an eye for an eye for an eye, Ellen Renton
Stewed Rhubarb Press, 2021 £5.99
How Far Can You See???
This witty pamphlet uses original language and form to take the reader beyond common perceptions. It has various themes, but the one that seems most unusual to me is visual impairment and living in a society that doesn’t understand or consider the experiences of blind and partially sighted people.
The sequence ‘How Far Can You See?’ adds question marks to its poem titles as the speaker’s patience wears thin:
Now imagine what it looks like when you stand forty eight metres away from it. That’s how I would see the same plant in a pot from six metres away. But only on days without glare or weak sun or low sun or hot sun or snow or weather.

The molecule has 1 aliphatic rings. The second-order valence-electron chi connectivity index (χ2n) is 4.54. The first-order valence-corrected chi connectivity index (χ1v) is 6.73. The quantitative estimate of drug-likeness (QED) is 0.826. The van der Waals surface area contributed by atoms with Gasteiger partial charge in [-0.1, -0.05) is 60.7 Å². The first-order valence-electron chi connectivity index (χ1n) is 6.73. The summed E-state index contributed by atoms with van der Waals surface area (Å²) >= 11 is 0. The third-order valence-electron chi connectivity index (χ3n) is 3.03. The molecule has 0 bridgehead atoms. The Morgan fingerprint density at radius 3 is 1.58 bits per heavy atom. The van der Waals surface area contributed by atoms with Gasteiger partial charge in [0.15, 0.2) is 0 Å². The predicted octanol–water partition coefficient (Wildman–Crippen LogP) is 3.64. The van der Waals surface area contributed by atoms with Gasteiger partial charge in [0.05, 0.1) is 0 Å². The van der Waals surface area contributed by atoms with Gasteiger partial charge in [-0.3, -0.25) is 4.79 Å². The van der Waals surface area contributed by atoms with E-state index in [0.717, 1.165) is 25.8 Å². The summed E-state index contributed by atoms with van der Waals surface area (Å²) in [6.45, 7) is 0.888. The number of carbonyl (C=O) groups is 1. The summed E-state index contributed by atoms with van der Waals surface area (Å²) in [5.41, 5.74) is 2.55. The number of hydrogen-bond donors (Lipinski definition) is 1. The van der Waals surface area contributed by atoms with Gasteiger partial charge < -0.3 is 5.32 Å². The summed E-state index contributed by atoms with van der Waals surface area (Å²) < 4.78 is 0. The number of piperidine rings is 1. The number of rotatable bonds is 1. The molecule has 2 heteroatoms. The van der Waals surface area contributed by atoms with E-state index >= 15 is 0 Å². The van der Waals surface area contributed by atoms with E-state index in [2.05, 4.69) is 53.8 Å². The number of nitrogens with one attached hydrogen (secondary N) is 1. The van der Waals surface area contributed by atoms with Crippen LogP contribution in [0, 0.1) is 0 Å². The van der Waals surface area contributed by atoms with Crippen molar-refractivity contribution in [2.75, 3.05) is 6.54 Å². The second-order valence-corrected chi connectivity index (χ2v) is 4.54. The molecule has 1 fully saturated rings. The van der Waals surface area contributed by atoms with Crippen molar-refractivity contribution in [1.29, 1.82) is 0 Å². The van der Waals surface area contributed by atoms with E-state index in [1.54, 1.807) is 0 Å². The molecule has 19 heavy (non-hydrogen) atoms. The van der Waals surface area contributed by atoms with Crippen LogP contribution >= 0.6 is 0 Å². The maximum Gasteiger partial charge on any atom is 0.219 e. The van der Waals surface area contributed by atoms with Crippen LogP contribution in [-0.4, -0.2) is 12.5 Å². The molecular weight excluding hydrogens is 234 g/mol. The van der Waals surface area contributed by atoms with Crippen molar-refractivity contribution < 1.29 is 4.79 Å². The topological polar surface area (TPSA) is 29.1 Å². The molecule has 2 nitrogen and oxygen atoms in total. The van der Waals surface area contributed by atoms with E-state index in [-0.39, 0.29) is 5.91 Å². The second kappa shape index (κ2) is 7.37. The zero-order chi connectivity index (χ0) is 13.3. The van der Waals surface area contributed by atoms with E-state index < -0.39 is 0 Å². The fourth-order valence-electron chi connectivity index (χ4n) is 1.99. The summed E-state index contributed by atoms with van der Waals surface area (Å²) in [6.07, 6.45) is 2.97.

[‘How Far Can You See?’, a prose poem]
And in a later poem in the same sequence:
They say, you are so brave and persistent.
You say thank you and ask for help.
They say, what do you think of this cosy lining?
You ask for help.
They say, I admire you, so brave and so persistent.
[‘How Far Can You See???’]
Another poem, ‘Contact’, enacts the world coming into focus as the speaker puts in her contact lenses, moving from elliptical fragments to full sentences through a glorious assonance of O sounds:
drawn folds show blotched dawn
roll on robes of smoke
each time I’m almost surprised
by what the morning looks like but
today it woke me speechless
now I’ve got my tongue back
Meanwhile, ‘Junkit’ responds to ‘someone painted to look like me in a film’, reworking their cliched quotes as it proceeds:
it was the greatest challenge of my career but it was a privilege
I had to teach my body to forget all of what it takes for granted
it’s a good story
it’s a privilege
I try to forget
Finally, ‘New Prescription’ celebrates perception in a way that seems to me to sum up the pleasure I got from reading this pamphlet:
The tree is a
proper marvel / where the wee road
meets the big road / as it always
has been / but somehow holy /